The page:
Aspen (Populus tremula) stands have a fine-grained, patchy distribution in the central-southern Apennines, also reaching the island of Sicily. The understory of these stands is usually dominated by ubiquitous herbs from open habitats that are remnants of the past seral stages and persist due to the loose foliage of aspen crowns. In spite of such apparent floristic homogeneity, the composition of these forests varies more or less across ecoregions and along environmental gradients, given the wide variation in site (local) and geographical conditions in the central-southern Apennines. As a matter of fact, several forest community types (syntaxa) have been described in this geographical area: Melico uniflorae-Populetum tremulae ([28]), Fraxino orni-Populetum tremulae ([41]), Holco mollis-Populetum tremulae ([38]) and Geranio versicoloris-Populetum tremulae ([12]). In addition, a survey carried out recently on the Gargano peninsula ([40]) has revealed particular aspen stands that need to be analysed in the context of similar communities for a proper syntaxonomical assignment. To date no synthesis exists on the floristic composition and ecology of these aspen community types.

In the present study we aimed at: (i) characterising syntaxonomically and synecologically the aspen stands from Gargano; (ii) reviewing all aspen forest types from the central-southern Apennines; (iii) detecting the site/geographical factors that might be responsible for the variation in plant species composition of these woods.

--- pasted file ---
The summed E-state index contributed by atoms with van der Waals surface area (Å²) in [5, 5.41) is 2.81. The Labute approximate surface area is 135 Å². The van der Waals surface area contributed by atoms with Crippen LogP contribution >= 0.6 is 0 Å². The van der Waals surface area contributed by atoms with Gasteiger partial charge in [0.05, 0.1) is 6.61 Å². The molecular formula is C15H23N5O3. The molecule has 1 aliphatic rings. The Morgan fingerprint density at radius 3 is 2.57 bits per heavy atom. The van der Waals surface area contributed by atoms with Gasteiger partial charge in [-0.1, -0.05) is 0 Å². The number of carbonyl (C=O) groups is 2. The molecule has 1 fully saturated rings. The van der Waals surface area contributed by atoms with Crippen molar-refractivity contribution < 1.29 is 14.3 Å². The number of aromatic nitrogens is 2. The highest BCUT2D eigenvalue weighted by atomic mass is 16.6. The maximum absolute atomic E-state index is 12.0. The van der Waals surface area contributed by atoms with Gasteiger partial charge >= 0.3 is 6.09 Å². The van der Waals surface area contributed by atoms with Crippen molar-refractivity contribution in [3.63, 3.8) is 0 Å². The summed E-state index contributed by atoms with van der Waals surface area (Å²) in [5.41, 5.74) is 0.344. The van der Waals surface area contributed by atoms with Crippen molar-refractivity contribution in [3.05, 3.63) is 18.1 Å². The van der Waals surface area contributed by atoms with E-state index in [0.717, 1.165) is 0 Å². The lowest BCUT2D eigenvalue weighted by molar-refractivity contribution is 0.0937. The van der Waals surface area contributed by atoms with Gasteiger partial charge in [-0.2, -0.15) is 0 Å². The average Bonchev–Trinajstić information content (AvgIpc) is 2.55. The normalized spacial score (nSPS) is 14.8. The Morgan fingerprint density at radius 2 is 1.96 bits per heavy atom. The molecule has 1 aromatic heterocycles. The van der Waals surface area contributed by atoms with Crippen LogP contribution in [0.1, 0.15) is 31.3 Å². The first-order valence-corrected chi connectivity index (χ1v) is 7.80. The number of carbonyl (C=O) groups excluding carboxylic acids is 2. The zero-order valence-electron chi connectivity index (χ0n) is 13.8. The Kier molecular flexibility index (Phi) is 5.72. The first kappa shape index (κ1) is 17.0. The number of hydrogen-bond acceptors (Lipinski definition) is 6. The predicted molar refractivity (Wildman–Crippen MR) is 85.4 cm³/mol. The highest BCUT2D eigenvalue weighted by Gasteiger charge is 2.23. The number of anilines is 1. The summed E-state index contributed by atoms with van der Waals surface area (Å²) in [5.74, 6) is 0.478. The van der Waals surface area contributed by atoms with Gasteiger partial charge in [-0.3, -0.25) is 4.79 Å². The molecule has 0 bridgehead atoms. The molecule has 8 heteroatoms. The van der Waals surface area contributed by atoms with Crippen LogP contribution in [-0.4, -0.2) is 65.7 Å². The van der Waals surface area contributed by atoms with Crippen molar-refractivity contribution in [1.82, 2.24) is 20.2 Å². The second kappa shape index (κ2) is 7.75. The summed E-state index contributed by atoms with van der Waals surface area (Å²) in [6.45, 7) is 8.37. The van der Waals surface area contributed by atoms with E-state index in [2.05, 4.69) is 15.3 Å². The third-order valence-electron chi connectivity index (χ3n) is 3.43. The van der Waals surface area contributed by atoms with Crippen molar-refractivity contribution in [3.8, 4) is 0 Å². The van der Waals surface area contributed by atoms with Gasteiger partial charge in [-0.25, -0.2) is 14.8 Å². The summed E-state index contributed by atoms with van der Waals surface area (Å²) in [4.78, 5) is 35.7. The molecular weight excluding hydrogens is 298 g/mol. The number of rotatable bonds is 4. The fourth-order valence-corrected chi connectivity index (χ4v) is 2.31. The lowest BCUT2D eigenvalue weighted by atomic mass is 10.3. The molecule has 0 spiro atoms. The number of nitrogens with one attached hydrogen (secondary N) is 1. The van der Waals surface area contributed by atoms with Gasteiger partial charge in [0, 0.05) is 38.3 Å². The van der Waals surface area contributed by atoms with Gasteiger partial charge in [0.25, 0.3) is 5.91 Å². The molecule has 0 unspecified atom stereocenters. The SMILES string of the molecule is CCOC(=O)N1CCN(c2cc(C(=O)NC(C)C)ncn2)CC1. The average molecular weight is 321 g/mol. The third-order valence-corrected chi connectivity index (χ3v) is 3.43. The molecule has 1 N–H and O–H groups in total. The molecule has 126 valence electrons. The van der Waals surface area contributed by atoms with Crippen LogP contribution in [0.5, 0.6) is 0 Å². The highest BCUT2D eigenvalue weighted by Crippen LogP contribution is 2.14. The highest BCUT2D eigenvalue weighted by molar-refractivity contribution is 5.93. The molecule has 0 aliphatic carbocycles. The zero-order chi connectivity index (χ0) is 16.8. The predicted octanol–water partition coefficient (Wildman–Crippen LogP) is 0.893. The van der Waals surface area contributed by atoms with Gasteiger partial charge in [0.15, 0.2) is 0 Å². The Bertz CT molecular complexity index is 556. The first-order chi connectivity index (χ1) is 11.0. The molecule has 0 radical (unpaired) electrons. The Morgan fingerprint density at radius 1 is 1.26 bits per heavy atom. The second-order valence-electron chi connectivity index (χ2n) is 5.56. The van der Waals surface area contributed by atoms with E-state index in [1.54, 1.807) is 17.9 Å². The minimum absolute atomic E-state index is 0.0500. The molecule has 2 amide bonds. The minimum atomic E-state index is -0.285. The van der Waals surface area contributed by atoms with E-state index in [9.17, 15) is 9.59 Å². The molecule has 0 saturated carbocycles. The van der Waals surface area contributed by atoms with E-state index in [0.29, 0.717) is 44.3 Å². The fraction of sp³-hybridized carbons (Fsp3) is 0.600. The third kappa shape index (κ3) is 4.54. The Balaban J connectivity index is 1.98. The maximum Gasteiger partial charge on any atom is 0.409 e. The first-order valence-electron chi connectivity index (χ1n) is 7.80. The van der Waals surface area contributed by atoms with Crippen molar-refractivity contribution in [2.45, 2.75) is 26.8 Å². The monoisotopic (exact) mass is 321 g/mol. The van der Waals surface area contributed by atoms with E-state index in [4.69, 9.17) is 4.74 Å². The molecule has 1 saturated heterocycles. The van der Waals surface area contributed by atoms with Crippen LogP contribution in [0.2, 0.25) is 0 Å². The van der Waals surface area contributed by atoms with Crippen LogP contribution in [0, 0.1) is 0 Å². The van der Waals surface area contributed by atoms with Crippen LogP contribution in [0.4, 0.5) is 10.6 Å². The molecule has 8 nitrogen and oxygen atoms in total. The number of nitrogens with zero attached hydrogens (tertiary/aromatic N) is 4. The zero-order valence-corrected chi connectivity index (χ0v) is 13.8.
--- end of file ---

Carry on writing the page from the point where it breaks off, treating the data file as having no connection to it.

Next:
Materials and methods 

Study area

The Gargano peninsula is situated in the southern part of the Adriatic (eastern) side of the Italian peninsula and lies over a geological complex exclusively composed of limestones and dolomites. The area surveyed is located in the core part of the peninsula, that is on the High Plain of San Marco in Lamis and Cagnano Varano roughly between 600 and 1000 m a.s.l. The land topography is typical for karst areas, with many scattered dolines and lack of surface waters. At the lowest elevations (565-570 m) the mean monthly temperature ranges from 5.4 °C (in January) to 24.1 °C (in July), whereas the mean monthly rainfall varies between 37 mm (in August) and 125 mm (in December) summing up to a mean of 900 mm per year. According to Pesaresi et al. ([30]), the study area is included within a climatic unit characterised by a temperate oceanic bioclimate, lower supratemperate thermotype and upper subhumid ombrotype. Biogeographically the area investigated is part of the Mediterranean region, East-Mediterranean subregion, Adriatic province and Apulian sector ([35]).

The high plain is covered by secondary grasslands, abandoned fields and Turkey oak-dominated forests (Physospermo verticillati-Quercetum cerridis Aita et al., 1977 em. Ubaldi et al., 1987), the latter representing the natural potential vegetation. Dry grasslands and small Turkey oak woodlots occur on the doline slopes, whereas their bottoms are covered by aspen woods or abandoned crops invaded by Pteridium aquilinum.

Data collection in the field and from literature

The floristic survey of aspen stands from Gargano was carried out following the phytosociological approach ([44]). A single relevé (plant community sample) was performed on the bottom of each doline that was covered by a well-developed aspen canopy. In total, a number of ten relevés (SP01-SP10) were performed by visually estimating the relative cover of each vascular plant species.